Apparently, there are at least 65 ways that the rabies vaccine can harm your dog.
According to Patricia Jordan, DVM, there are countless ways for the rabies vaccination to hurt your dog and leave permanent damage. Most states require an initial rabies vaccine followed by a booster every 3 years.
These guidelines are antiquated and absolutely do not account for the fact that the rabies vaccine is designed to last in the body for 7 years as described in studies written by Ronald Schultz PhD (Read more on those here). Even more disturbing, Dr. Jordan states that "the one year rabies vaccine is identical to the three year rabies vaccine, just labeled differently" and "every (rabies) vaccination increases the risk of an adverse vaccine reaction happening to your dog" (Source: Dogs Naturally)
Vaccines are also prescribed on a one-dose-fits-all basis and not by body-weight. All dogs whether we’re talking about a "two-pound Terrier or two hundred-pound Mastiff –– get the same volume of vaccine (usually one cc)" (Read more here).
Unfortunately, "vaccine manufacturers only need to prove their vaccine is safe and effective in the species for which the vaccine is intended. They aren’t required to prove it’s as safe and effective in Great Danes as it is in Dachshunds" (More on that here).
Regardless of breed size, the more boosters your dog receives, the more likely it is that they will become ill. And, despite the vaccine requirements varying from state-to-state, it is most likely that your dog will receive a rabies vaccine, unless you advocate differently. Read on...
After the vaccinations, problems can happen acutely, right away, or develop into chronic issues weeks, months or even years later. Acute problems include:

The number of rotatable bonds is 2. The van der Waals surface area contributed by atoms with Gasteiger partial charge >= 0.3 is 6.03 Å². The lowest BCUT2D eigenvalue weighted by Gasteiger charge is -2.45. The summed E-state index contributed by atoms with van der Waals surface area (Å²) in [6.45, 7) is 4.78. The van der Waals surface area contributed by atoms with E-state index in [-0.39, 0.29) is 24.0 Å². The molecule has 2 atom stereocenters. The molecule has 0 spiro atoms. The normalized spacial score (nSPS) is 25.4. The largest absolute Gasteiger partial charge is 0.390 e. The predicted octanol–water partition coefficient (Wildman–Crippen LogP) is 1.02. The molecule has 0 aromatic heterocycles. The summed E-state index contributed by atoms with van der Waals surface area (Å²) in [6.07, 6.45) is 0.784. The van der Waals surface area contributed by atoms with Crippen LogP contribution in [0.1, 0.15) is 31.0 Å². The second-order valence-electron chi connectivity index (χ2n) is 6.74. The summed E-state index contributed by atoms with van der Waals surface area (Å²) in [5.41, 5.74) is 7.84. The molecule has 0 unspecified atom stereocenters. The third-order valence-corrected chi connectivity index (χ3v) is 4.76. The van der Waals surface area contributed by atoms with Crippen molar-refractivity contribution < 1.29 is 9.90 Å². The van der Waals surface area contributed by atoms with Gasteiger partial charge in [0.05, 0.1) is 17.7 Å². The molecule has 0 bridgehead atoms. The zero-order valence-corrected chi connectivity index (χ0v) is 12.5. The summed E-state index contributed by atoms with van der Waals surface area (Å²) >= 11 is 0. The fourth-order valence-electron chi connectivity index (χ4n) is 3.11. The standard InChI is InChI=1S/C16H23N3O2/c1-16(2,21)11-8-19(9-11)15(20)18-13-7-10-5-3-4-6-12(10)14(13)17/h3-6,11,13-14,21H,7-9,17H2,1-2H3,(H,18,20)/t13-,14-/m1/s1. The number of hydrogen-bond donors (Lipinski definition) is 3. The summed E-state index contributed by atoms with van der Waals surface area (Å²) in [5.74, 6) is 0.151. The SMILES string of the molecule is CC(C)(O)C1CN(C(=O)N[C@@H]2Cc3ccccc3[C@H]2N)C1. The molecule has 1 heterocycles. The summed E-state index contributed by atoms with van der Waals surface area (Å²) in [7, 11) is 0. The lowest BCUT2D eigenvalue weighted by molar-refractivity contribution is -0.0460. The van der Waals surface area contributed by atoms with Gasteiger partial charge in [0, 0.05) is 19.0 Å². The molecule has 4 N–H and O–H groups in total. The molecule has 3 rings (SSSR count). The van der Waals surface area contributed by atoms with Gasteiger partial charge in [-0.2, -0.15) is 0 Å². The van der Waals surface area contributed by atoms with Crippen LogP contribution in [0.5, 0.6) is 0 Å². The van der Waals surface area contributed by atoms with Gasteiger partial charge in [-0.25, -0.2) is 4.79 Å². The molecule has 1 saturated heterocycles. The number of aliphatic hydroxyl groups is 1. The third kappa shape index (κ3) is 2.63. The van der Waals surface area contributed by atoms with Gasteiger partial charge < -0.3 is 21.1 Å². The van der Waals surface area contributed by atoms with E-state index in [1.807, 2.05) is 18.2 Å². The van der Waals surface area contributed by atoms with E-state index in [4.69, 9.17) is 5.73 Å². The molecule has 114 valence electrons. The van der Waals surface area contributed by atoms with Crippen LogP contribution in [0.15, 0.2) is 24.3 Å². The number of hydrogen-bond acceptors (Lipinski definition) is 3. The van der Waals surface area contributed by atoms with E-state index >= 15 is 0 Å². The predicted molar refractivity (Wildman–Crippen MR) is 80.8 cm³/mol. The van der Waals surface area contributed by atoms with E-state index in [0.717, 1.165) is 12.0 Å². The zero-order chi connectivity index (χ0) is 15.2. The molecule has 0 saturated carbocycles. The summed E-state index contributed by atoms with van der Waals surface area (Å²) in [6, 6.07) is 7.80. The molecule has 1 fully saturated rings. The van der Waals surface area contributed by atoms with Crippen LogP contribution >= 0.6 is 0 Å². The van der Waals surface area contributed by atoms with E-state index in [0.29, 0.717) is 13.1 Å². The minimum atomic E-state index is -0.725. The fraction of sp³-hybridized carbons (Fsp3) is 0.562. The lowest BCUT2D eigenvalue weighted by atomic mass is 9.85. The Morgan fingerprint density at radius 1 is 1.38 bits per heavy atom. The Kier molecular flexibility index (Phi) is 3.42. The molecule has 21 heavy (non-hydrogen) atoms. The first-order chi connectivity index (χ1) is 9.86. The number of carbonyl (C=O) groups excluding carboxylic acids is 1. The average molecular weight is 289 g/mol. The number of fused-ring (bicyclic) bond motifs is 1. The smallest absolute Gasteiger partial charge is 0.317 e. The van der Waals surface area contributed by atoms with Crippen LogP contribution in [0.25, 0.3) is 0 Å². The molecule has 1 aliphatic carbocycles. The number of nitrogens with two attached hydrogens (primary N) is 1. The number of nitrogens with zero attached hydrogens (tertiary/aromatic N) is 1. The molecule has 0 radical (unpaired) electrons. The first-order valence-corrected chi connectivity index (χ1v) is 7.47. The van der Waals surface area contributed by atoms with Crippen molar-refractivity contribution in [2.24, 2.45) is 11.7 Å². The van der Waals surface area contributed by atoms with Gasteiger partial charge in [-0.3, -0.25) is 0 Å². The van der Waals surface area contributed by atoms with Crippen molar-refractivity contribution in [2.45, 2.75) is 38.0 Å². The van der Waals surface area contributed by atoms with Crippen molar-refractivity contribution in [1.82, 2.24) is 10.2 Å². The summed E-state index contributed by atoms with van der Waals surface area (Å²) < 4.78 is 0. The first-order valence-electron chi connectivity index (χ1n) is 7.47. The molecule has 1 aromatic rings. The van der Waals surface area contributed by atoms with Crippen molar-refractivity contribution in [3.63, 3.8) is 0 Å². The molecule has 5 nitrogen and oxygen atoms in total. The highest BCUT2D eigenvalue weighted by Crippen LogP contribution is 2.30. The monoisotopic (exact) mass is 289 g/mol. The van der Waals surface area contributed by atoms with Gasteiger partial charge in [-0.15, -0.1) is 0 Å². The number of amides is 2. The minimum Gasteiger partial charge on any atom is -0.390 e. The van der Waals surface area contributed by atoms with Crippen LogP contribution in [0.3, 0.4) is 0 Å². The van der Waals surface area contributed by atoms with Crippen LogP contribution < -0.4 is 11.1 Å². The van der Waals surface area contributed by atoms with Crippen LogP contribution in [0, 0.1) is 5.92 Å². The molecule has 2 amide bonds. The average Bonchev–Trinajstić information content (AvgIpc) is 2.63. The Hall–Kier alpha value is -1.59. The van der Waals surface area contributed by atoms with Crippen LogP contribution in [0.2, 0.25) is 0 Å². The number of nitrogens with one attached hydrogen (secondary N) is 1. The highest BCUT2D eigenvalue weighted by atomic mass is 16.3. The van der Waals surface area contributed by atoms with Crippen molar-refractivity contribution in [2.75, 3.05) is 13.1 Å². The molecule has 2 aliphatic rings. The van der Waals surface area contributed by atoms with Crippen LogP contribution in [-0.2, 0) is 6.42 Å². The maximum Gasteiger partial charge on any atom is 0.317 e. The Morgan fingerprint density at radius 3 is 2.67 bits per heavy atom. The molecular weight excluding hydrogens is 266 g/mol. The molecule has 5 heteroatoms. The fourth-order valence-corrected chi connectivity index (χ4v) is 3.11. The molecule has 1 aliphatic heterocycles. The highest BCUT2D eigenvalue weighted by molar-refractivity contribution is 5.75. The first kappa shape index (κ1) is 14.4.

- Facial swelling
- Injection site swelling or lump
- Urticaria (hives)
- Circulatory shock
- Injection site pain
- Pruritus (itching)
- Injection site alopecia (hair loss)
- Loss of consciousness
- Anaphylaxis (which can kill your dog in minutes)
- Ataxia (loss of balance/coordination)
- General signs of pain
- Injection site scab or crust
- Muscle tremor
- Seizures (these can be immediate upon vaccination but can also occur in 7 to 9 days which is when the rabies antibodies develop)
- Tumor at the injection site (this can happen within as little as 72 hours)
- Sudden behavior changes such as aggression, fear or anxiety can also happen acutely, within hours or days of rabies vaccination
- Immune mediated hemolytic anemia (IMHA). This disease can also become chronic
(Source: Dogs Naturally)
According to Dr. Jordan, these chronic conditions "can be triggered by the rabies vaccine’s damaging effect on your dog’s immune system and neurological system. The rabies virus itself is a carcinogen. The toxic ingredients in vaccines such as aluminum and mercury can also contribute to cancer and other chronic disease (Source: Dogs Naturally)." Examples of these chronic conditions include:
- Digestive Issues like inflammatory bowel disease
- Seizures and epilepsy
- Food, environment and inhalant allergies
- Skin issues
- Muscle weakness
- Autoimmune diseases (examples include but are not limited to rheumatoid arthritis, lupus, autoimmune thyroiditis
- Metabolic diseases (examples include but are not limited to diabetes, Cushing's disease, Addison's disease, pancreatitis)
Source: Dogs Naturally)
If you were like me, super type A that never missed a vaccine and did whatever my former vet said no matter what, and learning about this for the first time, you are probably very upset and also unfortunately have a sick dog that your vet made sicker.
So What Can you Do?
First, you can get educated like you are doing right now. Always ask questions and make sure you understand why your vet is recommending something and definitely don't accept what they say, because they say so.
Second, since most states require proof of rabies vaccination, you can work with your vet to obtain a rabies vaccination exemption letter. If your vet determine that the vaccine will cause an adverse reaction, then they should provide you with an exemption letter. According to the American Veterinary Medical Association, "Some states are also beginning to provide exemptions for vaccination requirements if medically necessary as determined by a veterinarian," which is a big win.
Third, always, always, always request a titer test before giving any vaccine. A titer test is a simple blood test that will measure antibody levels present in your dog and will determine if they are still protected from the disease. I would bet that if they received one vaccine, they are probably set for a very long time, if not their entire lives.